Doing video, doing down designers and ducks.

What feels like a very busy few weeks has kept me off the blogging (and feed reading radar). So in that braindump kind of way, here is what caught my interest before I had to bite the bullet and press the ‘mark all as read’ button.

Colin Mulvany asks ‘do you have a video strategy’ and in a thoughtful post turns it in to a personal question. Reflecting on how he plans to take The Spokesman-Review forward with video he creates a nice reflection on how a strategy can develop. If you want more behind the scenes stuff then have a look at a video, hosted at the  Associated Press Photo Managers Association, of the Milwaukee Journal Sentinel’s video process. Interesting stuff

Mulvany starts his post with his thoughts on Howard Owens’ strategy for video and the man himself has been busy. He’s set up a new search engine., a vertical search engine for media professionals”. Along with Ryan Sholin’s Wired Journalists community, this just adds to number of rEsources out there. There is no excuse to get in to the digital culture. And yes you can learn how to be part of the culture.

Of course anything on Howards blog is worth a read even if it’s just to get your blood boiling for the day. It’s like a daily dose of the journalism equivalent of Gunnery Sergeant Hartman in Full Metal jacket… this is my p&s camera. There are many like it….

As a result of that robust debate, Howard has picked up a troll. On his post about the wired journalists site one Wenalway features large. Very interesting ‘anti-design’ stance from Robert Knilands and it’s nice to see someone have the courage of their convictions by having absolutely no design on his site at all. Rendering most of it unreadable.

But I digress. Howard has been posting quite a bit on developing the role of a journalist. What a journalist needs to get the job done. It’s good stuff, especially when some journos are wondering how they are going to fit it in. Micheal Rosenblum neatly sidesteps the dumbing down defense, neatly advertises his service (well it’s his blog) and claims that all newspapers are moving in to the VJ arena as he answers the concerns of one journalist on the newspaper video list. Its a sensible response to an oft expressed fear but surely  we are all stepping in to online video territory; VJ’s too?

But if you are VJ or NJ or OJ or…whatever doing video then Visible Measures may be interesting. I’m sure there are people out there doing the same stuff but this sets up a good benchmark of the kind of things you could do.

Oh and if identity is something that is vexing you then perhaps Steve Klein’s musings on ‘web people’ over at Poynter may strike a chord. (that’s where the duck comes in)

But perhaps the web is the wrong platform. Perhaps Mobile is where we need to be. Matt Buckland has an interesting take on this with a post about mobile and monopolies in Japan.

And thats enough I think. Of course there is loads of interesting stuff I’ve missed but you’ve probably already read it. So next time, instead of leaving it so long, perhaps I should just hubdub and get ahead of myself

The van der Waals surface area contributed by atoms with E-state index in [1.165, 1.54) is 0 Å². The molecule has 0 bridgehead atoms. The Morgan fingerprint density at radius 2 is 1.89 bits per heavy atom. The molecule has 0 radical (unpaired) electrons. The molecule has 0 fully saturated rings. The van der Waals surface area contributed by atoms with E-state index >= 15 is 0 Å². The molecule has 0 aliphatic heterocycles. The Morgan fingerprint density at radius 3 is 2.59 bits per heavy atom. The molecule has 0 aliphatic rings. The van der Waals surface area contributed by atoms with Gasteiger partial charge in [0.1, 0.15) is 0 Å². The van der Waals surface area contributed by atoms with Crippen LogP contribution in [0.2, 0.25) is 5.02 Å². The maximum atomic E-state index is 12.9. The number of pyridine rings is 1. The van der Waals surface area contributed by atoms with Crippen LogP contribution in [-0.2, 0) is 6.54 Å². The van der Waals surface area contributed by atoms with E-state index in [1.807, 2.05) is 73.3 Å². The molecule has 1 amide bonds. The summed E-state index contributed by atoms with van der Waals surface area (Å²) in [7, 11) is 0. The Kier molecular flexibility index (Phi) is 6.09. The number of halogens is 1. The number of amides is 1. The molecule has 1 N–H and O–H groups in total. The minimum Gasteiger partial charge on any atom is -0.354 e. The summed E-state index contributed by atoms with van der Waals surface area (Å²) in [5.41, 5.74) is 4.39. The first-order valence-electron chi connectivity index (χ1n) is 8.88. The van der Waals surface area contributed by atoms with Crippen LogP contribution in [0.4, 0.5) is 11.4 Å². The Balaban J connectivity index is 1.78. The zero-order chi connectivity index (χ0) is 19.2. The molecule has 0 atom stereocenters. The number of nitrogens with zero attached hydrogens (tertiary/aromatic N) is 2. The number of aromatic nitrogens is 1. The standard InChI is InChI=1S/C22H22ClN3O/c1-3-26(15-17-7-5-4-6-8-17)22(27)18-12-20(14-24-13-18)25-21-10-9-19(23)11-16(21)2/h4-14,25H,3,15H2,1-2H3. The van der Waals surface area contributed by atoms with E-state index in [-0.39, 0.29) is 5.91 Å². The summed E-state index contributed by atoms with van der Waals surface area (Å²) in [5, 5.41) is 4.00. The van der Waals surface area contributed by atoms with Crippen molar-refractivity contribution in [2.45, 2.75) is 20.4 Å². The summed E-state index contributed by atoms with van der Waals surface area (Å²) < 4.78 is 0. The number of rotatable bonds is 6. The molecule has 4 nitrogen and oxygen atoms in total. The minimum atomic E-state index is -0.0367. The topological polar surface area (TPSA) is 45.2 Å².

9 Replies to “Doing video, doing down designers and ducks.”

  1. …having absolutely no design on his site at all. Rendering most of it unreadable.

    I agree with you on this statement Andy – I am a web designer in addition to shooting video and working with audio and his site breaks most of the rules of usability.

    …perhaps the web is the wrong platform. Perhaps Mobile is where we need to be.

    This is an interesting arena to look at. There isn’t much in the way of mobile broadband outside of the larger metro areas, and yet, there are millions of these devices being used everyday. I think the challenge is two fold – cellular broadband access and screen real estate – who really wants to watch video on a 160x120px screen? I have done some web design for Windows Mobile devices and the challenges for designing sites are difficult enough, let alone viewing video on these devices.

    For video to be watchable, IMO, the screen size needs to be a minimum of 320×240 in order for the viewer to feel like they are engaged in what they are viewing. The only place I have seen this to date is on devices like Windows mobile devices and devices like Apple’s iTouch and iPhone.

    Until these two issues are addressed more, I think video on mobile devices will be a VERY small segment of distributed VJ content.

    My $0.02 worth.

    Cliff Etzel – Solo Video Journalist

  2. Hi CLiff

    I agree video on mobile won’t be an easy sell. As well as size, the different formats etc will mean that we wait a while before we have the kindof buy in that we are seeing on flash for video on the web.

    I think Paul Bradshaw hit the nail on the head in his latest digital newsroom post. He makes the point that search advirtising is not like any other kind and has to be approached differently. Same deal with mobile. MSM will have to work hard to shift their way of thinking to get the most out of mobile.

  3. Yeah, that rest of that needs to be said, though, so it found its way over to the Wenalway site.

    And funny how the literate people like writers and editors have no issues with the site, but designers can’t seem to figure it out.

  4. Andy, the only thing more pathetic than the look of the Wenalway site is one guy posting to himself 3,500 times because nobody else cares to speak to him.

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